Adapting to the new normal is not just for the short term

It came across loud and clear in the Prime Minister’s historic address this week and in the updates that have followed, that we must all ‘do our bit’ to get through this crisis and to keep the country on its feet.  It’s our collective responsibility to do whatever it takes to keep each other safe so we can beat this thing.

The response has been unprecedented and humbling.

We have seen thousands of former NHS workers come back to the front line.

More than 400,000 people have volunteered to help the NHS.

Organisations the world over have announced substantial commitments to contribute to the global effort.  For there has never been a more important time for brands to live their purpose and their values – from the way they support their employees and customers to their contribution to their community and wider society.

Brand Acts by Waitrose and Itsu_COVID-19_Insights by Lansons

Together, these actions really are impacting lives.

It’s indicative of the speed of change over the last couple of weeks that Pret a Manger’s promise to offer free and discounted food and drink to all NHS workers feels like it was months ago (it’s been a week).  Brands have been falling over each other since then to use their reach, influence or expertise to help – from Heinz pledging 12 million school breakfasts to L’Occtaine sending hand cream to NHS workers on the frontline who are feeling the effects of stringent sanitising protocols.  From John Lewis & Waitrose announcing a £1m community support fund to get help to those most in need to Twinkl making its online learning resources free to the millions of parents attempting to home-school their children. Every day sees a new pledge; a new way for organisations to contribute to the fight.

In response, we’ve seen increasing media interest in these so-called ‘brand acts’.  Social media channels are filled with people sharing (and celebrating) news of big companies that are putting profits aside to concentrate on what really matters.  Equally, journalists have been very ready to ‘call out’ those who have failed to live up to recently declared public commitments, or who are seen to be taking advantage of State-funded help while continuing to pay huge sums to their leaders (EasyJet).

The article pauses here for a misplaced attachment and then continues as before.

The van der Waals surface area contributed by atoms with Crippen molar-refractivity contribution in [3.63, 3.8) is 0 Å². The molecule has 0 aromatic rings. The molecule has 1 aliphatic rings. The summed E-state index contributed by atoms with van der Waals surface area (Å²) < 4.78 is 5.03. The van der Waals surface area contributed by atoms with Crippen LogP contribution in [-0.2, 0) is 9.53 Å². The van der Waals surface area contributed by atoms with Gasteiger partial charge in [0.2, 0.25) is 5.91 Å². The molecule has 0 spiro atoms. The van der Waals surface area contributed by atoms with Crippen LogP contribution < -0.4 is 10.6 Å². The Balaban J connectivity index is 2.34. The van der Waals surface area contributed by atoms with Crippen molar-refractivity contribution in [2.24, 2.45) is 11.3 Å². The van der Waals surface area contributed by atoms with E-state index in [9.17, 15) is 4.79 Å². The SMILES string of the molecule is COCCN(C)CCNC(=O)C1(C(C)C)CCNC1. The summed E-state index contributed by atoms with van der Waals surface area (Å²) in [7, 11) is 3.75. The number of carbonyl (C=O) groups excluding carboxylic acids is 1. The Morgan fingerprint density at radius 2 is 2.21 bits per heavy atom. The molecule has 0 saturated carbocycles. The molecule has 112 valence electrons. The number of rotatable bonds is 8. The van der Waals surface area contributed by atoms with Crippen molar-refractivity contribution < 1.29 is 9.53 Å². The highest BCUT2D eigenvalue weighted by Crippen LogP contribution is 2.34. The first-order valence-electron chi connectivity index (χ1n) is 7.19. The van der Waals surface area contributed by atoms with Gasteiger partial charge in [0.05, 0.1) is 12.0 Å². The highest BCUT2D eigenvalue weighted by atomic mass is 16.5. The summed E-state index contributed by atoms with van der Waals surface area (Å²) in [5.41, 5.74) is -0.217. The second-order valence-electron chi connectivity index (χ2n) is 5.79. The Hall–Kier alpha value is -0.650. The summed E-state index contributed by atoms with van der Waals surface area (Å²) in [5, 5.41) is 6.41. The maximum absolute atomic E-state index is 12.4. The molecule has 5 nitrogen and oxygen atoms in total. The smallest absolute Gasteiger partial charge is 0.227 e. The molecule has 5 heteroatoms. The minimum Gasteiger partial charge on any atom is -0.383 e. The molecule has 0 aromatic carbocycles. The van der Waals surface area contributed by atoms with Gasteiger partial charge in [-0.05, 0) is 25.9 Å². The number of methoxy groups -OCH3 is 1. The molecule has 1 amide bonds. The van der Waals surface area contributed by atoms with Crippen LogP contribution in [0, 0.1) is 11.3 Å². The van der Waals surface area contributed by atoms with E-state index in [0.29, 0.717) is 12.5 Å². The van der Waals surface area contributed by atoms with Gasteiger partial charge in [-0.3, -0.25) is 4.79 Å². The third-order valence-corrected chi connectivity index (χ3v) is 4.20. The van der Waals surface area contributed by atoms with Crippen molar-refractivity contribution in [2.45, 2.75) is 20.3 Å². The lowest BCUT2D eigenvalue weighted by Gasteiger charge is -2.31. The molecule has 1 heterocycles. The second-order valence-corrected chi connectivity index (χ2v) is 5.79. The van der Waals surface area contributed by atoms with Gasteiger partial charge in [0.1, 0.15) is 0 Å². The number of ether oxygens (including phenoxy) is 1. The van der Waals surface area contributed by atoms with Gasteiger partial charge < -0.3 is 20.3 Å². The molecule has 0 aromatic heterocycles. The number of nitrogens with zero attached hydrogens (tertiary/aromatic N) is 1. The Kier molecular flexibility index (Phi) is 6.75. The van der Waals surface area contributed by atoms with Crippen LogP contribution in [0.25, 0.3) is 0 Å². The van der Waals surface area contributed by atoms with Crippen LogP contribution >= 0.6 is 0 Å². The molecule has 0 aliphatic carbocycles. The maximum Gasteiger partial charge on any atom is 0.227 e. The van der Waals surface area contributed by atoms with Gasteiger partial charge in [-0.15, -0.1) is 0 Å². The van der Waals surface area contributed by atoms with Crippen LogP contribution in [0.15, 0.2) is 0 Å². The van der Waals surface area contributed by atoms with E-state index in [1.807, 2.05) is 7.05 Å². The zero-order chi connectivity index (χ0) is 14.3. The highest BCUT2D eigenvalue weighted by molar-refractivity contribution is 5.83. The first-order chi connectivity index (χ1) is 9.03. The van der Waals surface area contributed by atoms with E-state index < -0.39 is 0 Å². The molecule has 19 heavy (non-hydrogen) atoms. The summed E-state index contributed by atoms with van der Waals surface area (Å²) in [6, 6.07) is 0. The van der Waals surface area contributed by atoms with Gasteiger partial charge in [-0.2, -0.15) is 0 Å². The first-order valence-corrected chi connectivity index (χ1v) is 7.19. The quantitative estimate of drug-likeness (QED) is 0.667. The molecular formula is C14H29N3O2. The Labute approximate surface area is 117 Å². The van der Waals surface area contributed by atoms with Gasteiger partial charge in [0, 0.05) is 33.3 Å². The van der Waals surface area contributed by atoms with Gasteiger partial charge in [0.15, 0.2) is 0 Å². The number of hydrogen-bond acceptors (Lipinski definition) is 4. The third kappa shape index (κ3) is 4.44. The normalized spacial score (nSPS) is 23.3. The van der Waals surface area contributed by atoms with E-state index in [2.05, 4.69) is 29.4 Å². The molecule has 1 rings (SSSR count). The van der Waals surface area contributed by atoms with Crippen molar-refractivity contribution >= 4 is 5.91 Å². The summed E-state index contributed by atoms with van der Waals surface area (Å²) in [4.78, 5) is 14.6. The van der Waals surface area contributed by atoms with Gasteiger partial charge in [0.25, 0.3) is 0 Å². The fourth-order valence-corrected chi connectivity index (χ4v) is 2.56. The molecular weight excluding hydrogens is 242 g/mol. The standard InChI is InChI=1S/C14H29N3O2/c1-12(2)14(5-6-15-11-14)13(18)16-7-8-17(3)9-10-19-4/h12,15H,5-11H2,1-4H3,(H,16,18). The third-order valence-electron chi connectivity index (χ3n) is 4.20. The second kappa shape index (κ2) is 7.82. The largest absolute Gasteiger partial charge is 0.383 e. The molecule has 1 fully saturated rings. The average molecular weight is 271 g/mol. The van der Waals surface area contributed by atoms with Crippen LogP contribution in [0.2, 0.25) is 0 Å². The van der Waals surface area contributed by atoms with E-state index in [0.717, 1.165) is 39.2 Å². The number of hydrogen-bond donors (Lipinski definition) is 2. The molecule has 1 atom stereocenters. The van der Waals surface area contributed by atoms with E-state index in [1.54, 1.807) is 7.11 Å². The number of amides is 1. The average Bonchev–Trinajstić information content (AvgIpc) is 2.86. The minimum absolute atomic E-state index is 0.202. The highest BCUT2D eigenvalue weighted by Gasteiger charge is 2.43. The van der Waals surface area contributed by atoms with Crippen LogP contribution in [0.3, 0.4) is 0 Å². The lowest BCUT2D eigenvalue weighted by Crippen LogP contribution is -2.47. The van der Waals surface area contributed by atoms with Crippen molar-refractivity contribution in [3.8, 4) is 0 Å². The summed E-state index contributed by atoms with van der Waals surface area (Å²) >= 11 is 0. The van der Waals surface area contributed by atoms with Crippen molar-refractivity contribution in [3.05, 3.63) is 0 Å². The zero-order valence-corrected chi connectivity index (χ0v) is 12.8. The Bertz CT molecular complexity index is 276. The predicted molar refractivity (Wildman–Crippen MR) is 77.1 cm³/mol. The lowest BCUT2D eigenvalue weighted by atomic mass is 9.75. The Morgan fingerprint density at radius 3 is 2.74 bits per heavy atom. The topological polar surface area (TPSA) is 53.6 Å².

The message is clear.  Organisations have an opportunity to make a genuine impact on this crisis – and if they do it well, with authenticity and commitment, they may be rewarded with recognition and appreciation. But that should not, should never, be the point.  Any sniff that promises are only being made to benefit the brand, and organisations will be punished – in the media, in the court of public opinion and potentially in the real courts, if the PM’s threat of legislation to criminalise profiteering comes to bear.

What is also clear though, is that communication at this time is vital.  In their new report, “Brand marketing in a crisis: Why now is not time for silence”, Opinium Research reveal that a very large majority of people in the UK would like to hear either the same amount, or even more, from brands at the moment – across categories ranging from healthcare to fashion and beauty to entertainment.

Nevertheless, there is a delicate line that all organisations must tread between ‘keeping the lights on’ and letting their customers know they are there and what they are doing, and doing real damage by misjudging the tone, timing or focus of their content.  Deep understanding of audiences, an acute awareness of the context in which we are all operating and above all, a genuine commitment to serving the greater good, must be the driving forces behind every marketing team’s plan for the next few weeks.

But I suspect it will continue for much longer than that – way beyond the end of this crisis.  This experience will change things forever.  Perceptions of how we live, work and interact are bound to shift as we re-evaluate how we view and value togetherness, family, community, technology and more.   Organisations must reflect on what this all means for how they will behave in the future and how they will adapt what they do, how they act and the way they engage with the people that matter to them.

The shift from commercialism to altruism and from selfishness to community-spirit, has been profound and I believe (and sincerely hope) the essence of that is here to stay, as a hopeful, positive outcome of this painful, frightening and ground-shifting experience that has united us all.

 

Stay in touch with our experts on your favourite topics.
Subscribe